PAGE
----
Purpose-driven

Whilst there are some nice shiny job titles and sexy remuneration packages the best share service leaders, in my opinion, are the ones that are passionate about delivering change effectively. It’s all about wanting to add value and pushing to deliver results for the business.

What can I do to develop my skills?

  • Complete online courses/webinars to develop specific skills.
  • Speak at conferences and events.
  • Become a mentor.
  • Attend networking events.
  • Get involved in all aspects of the company and suggest improvements.

What skills do you feel make a good shared services leader? If you would like to discuss further, you can email me at sam@refind.co.uk.

You can view more about Sam Perry our Shared Services Executive Search expert here.

Why won’t top performing shared service professions join your business? And what to do about it. Download our free eBook here.  

Shared Services vs. Business Process Outsourcing – who will survive?

Shared Services vs. BPO

There has long been an argument between Shared Services and Business Process Outsourcing (BPO) – is one better than the other? I think both have their merits. However, in the evolving world of shared services and outsourcing, will one become extinct?

BPO is the process of engaging a third-party vendor with the right skills and resources, to carry out work on your behalf.

Shared Services relates to the creation of an autonomous business unit, based on-site, which carries out these processes for multiple functions within an organisation (HR, Finance, procurement).

The services that BPO and Shared Services provide is generally to remove manual, operational and often repetitive tasks out of your everyday work.

Business Process Outsourcing

BPO is often thought to be more efficient, due to it having better systems and processes. It is frequently based offshore, so labour costs and overheads can be significantly lower than having this service in-house.

Outsourcing can often be implemented quickly and more effectively, due to the experience of the resource within these companies. The transition to an outsourced model may not offset the savings you make and the increase in the quality of the work you receive.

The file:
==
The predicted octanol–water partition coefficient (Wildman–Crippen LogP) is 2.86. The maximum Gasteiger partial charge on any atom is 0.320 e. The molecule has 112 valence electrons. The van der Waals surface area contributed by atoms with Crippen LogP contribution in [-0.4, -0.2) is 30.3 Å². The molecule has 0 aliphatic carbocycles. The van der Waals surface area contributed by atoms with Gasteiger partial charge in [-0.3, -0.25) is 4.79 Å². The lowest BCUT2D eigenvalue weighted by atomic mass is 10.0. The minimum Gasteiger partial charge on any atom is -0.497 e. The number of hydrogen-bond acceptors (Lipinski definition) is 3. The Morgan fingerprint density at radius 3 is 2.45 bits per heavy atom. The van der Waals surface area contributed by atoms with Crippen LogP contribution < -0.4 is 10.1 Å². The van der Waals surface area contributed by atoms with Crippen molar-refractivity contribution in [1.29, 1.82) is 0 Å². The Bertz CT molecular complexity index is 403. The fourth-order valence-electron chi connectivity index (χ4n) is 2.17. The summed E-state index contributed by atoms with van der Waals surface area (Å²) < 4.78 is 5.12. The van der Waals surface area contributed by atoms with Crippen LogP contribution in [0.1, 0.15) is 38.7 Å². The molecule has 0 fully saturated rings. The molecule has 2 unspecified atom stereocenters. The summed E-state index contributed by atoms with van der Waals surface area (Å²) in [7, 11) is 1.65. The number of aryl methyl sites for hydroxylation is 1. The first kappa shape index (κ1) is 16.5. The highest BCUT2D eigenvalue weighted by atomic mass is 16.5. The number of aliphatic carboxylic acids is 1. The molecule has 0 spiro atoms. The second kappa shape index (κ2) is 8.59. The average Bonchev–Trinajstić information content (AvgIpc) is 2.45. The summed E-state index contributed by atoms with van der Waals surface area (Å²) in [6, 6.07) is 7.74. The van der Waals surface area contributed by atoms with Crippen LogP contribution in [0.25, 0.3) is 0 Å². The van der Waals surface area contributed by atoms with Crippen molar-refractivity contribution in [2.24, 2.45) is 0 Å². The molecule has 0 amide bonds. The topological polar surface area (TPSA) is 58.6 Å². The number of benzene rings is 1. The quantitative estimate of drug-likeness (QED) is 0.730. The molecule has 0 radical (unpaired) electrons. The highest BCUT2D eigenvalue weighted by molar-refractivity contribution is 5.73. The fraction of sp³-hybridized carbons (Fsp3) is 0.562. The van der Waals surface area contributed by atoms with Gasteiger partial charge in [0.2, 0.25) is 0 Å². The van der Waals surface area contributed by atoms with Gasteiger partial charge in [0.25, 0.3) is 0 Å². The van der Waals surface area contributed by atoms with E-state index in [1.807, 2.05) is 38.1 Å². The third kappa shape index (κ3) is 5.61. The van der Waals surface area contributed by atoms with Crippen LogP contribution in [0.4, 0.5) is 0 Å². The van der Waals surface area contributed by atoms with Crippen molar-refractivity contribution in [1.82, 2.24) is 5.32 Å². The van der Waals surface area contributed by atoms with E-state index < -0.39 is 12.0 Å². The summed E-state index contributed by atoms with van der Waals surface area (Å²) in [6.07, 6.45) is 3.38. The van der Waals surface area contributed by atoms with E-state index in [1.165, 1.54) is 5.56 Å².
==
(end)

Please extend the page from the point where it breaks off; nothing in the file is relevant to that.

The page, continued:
Feedback is often that BPO can be seen as ‘faceless’ or lacking the human approach that people sometimes want from these services and in a world where employee engagement and experience is paramount, this can cause real issues.

Shared Services

Shared services can be a better solution if your needs are bespoke. BPO can often be one size fits all, and if you have requirements that are specific and processes that aren’t bog standard, then a shared services model may be the best choice.

However, the implementation of a shared services function within a business can be slow and painful. More often than not this is due to lack of experience internally to deliver this and if systems, processes and data are not clean and efficient, the service will fail.

If the service fails, it can be hugely damaging to employee engagement and if people aren’t engaged to use the service, then they will revert to old habits, rendering the service useless.

Is there a place for both?

People seem to believe that in the long term, only one of these will survive. My opinion is that there is a place for both. If you have high volume of standard processes which need carrying out without knowledge of internal factors or processes, then BPO is probably for you.

However, if you have unique processes and you have the time, money and resources to do this properly, then shared services is the best option.

Before you decide whether to implement a BPO or Shared Services model, you need to do a thorough diagnostic on your business and ask yourself the following questions:

  • What the end goal is for your organisation in changing to a new service delivery model? If it is purely to save money, then shared services isn’t for you.
  • Do you have management engagement and support?
  • Are your systems, processes and data fit for purpose?

Once you have the answers to all of these questions, you should be able to make an informed decision.

So, what do you think? Do you think shared services or BPO will become extinct in the long term?

For all things HR Shared Services, change and transformation get in touch with us via the info form below, and if you would like to feature in our ‘Insiders Story’ blog, email me on kate@refind.co.uk.

You can view more about Kate Wass our HR Shared Services specialist here.

Why won’t top performing shared service professionals join your business? And what to do about it. Download our free eBook here.  

How you’ll benefit from a shared service function

Benefit from a shared service function